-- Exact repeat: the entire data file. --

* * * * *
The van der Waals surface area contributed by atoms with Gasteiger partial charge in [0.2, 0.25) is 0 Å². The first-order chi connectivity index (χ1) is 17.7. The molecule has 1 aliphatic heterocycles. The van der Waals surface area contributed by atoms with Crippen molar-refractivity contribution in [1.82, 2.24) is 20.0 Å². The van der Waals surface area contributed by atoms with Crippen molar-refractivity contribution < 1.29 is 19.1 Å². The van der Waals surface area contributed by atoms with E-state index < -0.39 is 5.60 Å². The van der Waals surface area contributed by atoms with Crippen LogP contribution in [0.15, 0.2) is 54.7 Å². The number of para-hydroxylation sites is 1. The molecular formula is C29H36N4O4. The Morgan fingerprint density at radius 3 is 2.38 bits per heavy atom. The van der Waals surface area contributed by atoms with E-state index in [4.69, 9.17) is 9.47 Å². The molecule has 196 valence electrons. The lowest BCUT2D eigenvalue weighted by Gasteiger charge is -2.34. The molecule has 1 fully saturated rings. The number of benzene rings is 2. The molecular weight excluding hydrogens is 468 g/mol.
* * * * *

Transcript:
The van der Waals surface area contributed by atoms with Gasteiger partial charge in [0.2, 0.25) is 0 Å². The first-order chi connectivity index (χ1) is 17.7. The molecule has 1 aliphatic heterocycles. The van der Waals surface area contributed by atoms with Crippen molar-refractivity contribution in [1.82, 2.24) is 20.0 Å². The van der Waals surface area contributed by atoms with Crippen molar-refractivity contribution < 1.29 is 19.1 Å². The van der Waals surface area contributed by atoms with E-state index < -0.39 is 5.60 Å². The van der Waals surface area contributed by atoms with Crippen LogP contribution in [0.15, 0.2) is 54.7 Å². The number of para-hydroxylation sites is 1. The molecular formula is C29H36N4O4. The Morgan fingerprint density at radius 3 is 2.38 bits per heavy atom. The van der Waals surface area contributed by atoms with E-state index in [4.69, 9.17) is 9.47 Å². The molecule has 196 valence electrons. The lowest BCUT2D eigenvalue weighted by Gasteiger charge is -2.34. The molecule has 1 fully saturated rings. The number of benzene rings is 2. The molecular weight excluding hydrogens is 468 g/mol.